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Knowledge Discovery in Databases

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Title: Knowledge Discovery in Databases


1
Knowledge Discovery in Databases Information
Retrieval
University of Texas at Austin School of
information
Knowledge Management Systems Presented
April 29, 2003 By Anne Marie Donovan
2
  • Knowledge Discovery in Databases
  • The nontrivial process of identifying valid,
    novel, potentially useful, and ultimately
    understandable patterns in data (Fayyad,
    Piatetsky-Shapiro, and Smyth, 1996, p. 30)
  • Also known as knowledge extraction, information
    harvesting, data archeology, and information
    extraction (p. 28)

3
  • Information Retrieval
  • The methods and processes for searching relevant
    information out of information systems that
    contain extremely large numbers of documents
    (Rocha, 2001, 1.1)
  • The ultimate goal of IR is to produce or
    recommend relevant information to users (1.2)
  • Traditional IR does not identify users and
    classifies subjects only with unchanging keywords
    and categories (1.2)

4
  • Institutions that use KDD/IR systems
  • Require knowledge-based decisions
  • Have a large quantity of accessible, relevant,
    historical and current data
  • Have a high payoff for correct decisions
  • Financial banking investment
  • Medical healthcare insurance
  • Sales marketing customer relations
  • (Piatetsky-Shapiro, 1998, Slides 28-31)

5
  • Database Management Systems
  • File Systems
  • Relational Database Management Systems (RDBMS)
  • Object-Oriented Database Management Systems
    (OODBMS)
  • Object-Relational Database Management Systems
    (ORDBMS)
  • (Devarakonda, 2001, ORDBMS)

6
  • Relational Database Management Systems (RDBMS)
  • Relational databases are composed of many
    relations in the form of two-dimensional tables
    of rows and columns
  • RDBMS advantages include the SQL standard
    (enables migration between database systems),
    rapid data access and large storage capacity
  • RDBMS disadvantages include an inability to
    handle complex data types and relationships
  • (Devarakonda, 2001, RDBMS)

7
  • Object-Oriented Database Management Systems
    (OODBMS)
  • OODBMS use abstract data types (ADTs) in which
    the internal data structure is hidden
  • OODBMS data is managed through two sets of
    relations, one describing the interrelations of
    data items and another describing the abstract
    relationships
  • OODBMS handle complex data relationships, but
    suffer from poor performance and problems of
    scalability
  • (Devarakonda, 2001, OODBMS)

8
  • Object-Relational Database Management Systems
    (ORDBMS)
  • ORDBMS store all database information in tables,
    but some entries have richer data structure that
    are also called abstract data types (ADTs).
  • ORDBMS exhibit features of both the relational
    and object models such as scalability and support
    for rich data types
  • Their main advantage is massive scalability
  • (Devarakonda, 2001, ORDBMS)

9
  • The KDD Process
  • Collecting and pre-processing data
  • The problem of continually increasing volumes of
    data
  • The problem of increasingly complex forms of data
  • Identifying and extracting useful knowledge from
    large data repositories
  • What knowledge is in the data set?
  • What can be observed about the data set?
  • Presenting the knowledge in usable forms
  • (Fayyad et al., 1996)

10
  • The KDD Process (continued)
  • Data management problems in data collection,
    storage, and retrieval
  • Translation, change detection, integration,
    duplication, summarization aggregation,
    timeliness/datedness (Widom, 1995)
  • The impracticality of manual analysis
  • Billions of records and hundreds of fields
  • Increasing desire for on-the-fly analysis and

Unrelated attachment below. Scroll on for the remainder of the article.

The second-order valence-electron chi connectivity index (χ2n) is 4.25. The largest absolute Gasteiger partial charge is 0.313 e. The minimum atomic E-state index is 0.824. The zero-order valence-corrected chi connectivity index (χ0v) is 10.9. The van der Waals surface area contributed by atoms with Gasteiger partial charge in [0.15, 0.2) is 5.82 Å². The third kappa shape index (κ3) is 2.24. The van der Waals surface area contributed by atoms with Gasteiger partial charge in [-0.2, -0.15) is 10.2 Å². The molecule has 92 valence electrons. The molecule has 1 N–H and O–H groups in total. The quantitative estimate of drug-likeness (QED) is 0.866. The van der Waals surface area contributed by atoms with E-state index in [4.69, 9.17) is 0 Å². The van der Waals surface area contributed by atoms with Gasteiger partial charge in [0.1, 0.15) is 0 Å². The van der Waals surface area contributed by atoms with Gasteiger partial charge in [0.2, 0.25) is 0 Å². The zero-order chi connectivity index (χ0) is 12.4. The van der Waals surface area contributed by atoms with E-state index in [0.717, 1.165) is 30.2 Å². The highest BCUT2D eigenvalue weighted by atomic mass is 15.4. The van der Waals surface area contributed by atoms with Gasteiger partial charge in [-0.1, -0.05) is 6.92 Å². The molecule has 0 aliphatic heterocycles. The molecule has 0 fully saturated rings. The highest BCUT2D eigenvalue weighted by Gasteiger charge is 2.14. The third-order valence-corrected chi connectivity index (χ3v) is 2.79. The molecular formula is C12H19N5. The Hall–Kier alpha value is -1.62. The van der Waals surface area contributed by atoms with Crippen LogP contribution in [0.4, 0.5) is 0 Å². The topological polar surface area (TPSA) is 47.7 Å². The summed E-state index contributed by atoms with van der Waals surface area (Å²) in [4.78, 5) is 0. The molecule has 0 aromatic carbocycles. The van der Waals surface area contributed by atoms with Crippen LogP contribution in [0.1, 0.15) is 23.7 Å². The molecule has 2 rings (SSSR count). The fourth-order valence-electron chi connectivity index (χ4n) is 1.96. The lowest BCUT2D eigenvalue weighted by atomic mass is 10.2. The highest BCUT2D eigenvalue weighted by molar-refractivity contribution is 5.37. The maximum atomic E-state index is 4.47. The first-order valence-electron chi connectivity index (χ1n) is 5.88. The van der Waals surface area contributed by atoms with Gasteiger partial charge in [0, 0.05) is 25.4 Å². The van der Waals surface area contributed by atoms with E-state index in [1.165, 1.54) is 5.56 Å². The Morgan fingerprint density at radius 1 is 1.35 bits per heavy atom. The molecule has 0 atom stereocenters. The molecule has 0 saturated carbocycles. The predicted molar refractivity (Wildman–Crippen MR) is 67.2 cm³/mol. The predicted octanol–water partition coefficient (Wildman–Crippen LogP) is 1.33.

more flexible presentation (Fayyad et al., p. 28)

11
  • The KDD Process (continued)
  • A need to automate the knowledge discovery and
    extraction processes
  • Data selection and pre-processing
  • Data transformation and mining
  • Interpretation and evaluation (p. 28)
  • Automation requires attention to
  • Data collection, storage, and retrieval
  • Statistical foundations of search and retrieval
    processes (p. 29)

12
  • Stages in the KDD process
  • Learning the application domain
  • Creating a target data set
  • Data cleaning and preprocessing
  • Data reduction and projection
  • Choosing the function of data mining
  • Choosing the data mining algorithm
  • Data mining
  • Interpretation
  • Using discovered knowledge (pp. 30-31)

13
  • Data mining
  • The application of specific algorithms to a data
    set for the purpose of extracting data patterns
    (p. 28)
  • Fitting models to or determining patterns from
    observed data (p. 31)
  • Data warehousing
  • Collecting and cleaning transactional data to
    make it available for online analysis and
    decision support (p. 30)

14
  • Data mining tasks
  • Classification predicting an item class
  • Forecasting predicting a parameter value
  • Clustering finding groups of items
  • Description describing a group
  • Deviation detection finding changes
  • Link analysis finding relationships and
    associations
  • Visualization presenting data visually to
    facilitate human discovery (Piatetsky-Shapiro,
    1998, Slide 17)

15
  • Components of data mining systems
  • Model functions classification, regression,
    clustering, etc. (pp. 31 -32)
  • Model representation decision trees and rules,
    linear models, non-linear models, example-based
    methods, etc. (p. 32)
  • Preference criterion quantitative criterion
    embedded in the search algorithm implicit
    criterion embedded in the KDD process
  • Search algorithms parameter search (given a
    model) or model search over model space

16
  • There is NO universal search algorithm
  • Each type of search suits specific types of
    search problems
  • The searcher must be careful to properly
    formulate the question
  • The searcher must understand the search goal (p.
    31)
  • Every search can be improved by an increase in
    data or query context

17
  • Creating context for KDD and IR
  • Extending IR throughout the social network of an
    organization, e.g., Answer Garden (Ackerman, 1994
    Ackerman and MacDonald, 1996)
  • Providing social context for data exchange, e.g.,
    PeopleGarden (Xiong and Donath, 1999)
  • Relational database reverse engineering,